But if it could be realized, it would make it possible for simple quantum nodes to send computations to a quantum computer on the network, potentially creating a kind of quantum cloud. It could also make it possible to do things like synchronize distant telescopes to create a single “super telescope.”

Ultimately, the goal is to create a network of fullyconnected quantum computers. The first phase of that will be a “few-qubit fault-tolerant network,” in which the quantum computers at each node will not yet be large enough to out-do standard computers. Nonetheless, the fact that they incorporate fault tolerance will mean they will carry out relatively complex computation and store quantum data for significant amounts of time.

And the final stage will come when these quantum computers finally surpass their conventional cousins, making it possible to create distributed networks of computers capable of carrying out calculations that were previously impossible, and instantly and securely share them around the world.

The authors noted that there’s a long road ahead. We need better ways of encoding, storing, and transmitting quantum information, and perhaps even more importantly, we need to build quantum equivalents of our internet communication protocols, something almost entirely lacking today.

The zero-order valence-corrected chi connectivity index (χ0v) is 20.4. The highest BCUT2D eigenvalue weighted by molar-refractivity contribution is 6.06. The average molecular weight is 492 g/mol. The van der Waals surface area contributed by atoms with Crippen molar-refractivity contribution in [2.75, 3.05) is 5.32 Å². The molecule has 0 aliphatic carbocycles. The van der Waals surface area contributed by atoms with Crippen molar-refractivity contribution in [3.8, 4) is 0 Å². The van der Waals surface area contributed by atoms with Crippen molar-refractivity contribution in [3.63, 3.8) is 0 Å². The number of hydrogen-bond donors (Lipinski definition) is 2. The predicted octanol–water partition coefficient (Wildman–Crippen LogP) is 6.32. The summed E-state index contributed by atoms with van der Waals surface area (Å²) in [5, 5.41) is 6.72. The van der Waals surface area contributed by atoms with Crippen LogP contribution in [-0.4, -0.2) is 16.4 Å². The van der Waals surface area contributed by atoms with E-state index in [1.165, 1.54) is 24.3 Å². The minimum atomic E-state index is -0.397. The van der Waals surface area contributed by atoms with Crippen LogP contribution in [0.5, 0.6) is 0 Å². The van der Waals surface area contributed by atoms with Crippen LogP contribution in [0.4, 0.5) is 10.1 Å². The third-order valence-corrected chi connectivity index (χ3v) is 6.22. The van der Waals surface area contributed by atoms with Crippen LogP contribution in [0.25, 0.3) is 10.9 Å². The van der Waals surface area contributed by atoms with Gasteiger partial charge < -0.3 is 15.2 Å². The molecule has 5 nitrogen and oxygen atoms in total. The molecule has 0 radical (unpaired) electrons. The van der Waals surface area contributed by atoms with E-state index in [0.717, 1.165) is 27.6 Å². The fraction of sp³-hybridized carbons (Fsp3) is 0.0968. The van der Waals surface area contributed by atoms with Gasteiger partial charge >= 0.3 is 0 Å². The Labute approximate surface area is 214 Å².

But they’re bullish that the first multinode quantum networks will be appearing in the next few years, which will make it possible to test all these ideas and hopefully turbocharge development of a true quantum internet.

Image Credit: SergeyBitos /

Edd Gent
Edd Gent
I am a freelance science and technology writer based in Bangalore, India. My main areas of interest are engineering, computing and biology, with a particular focus on the intersections between the three.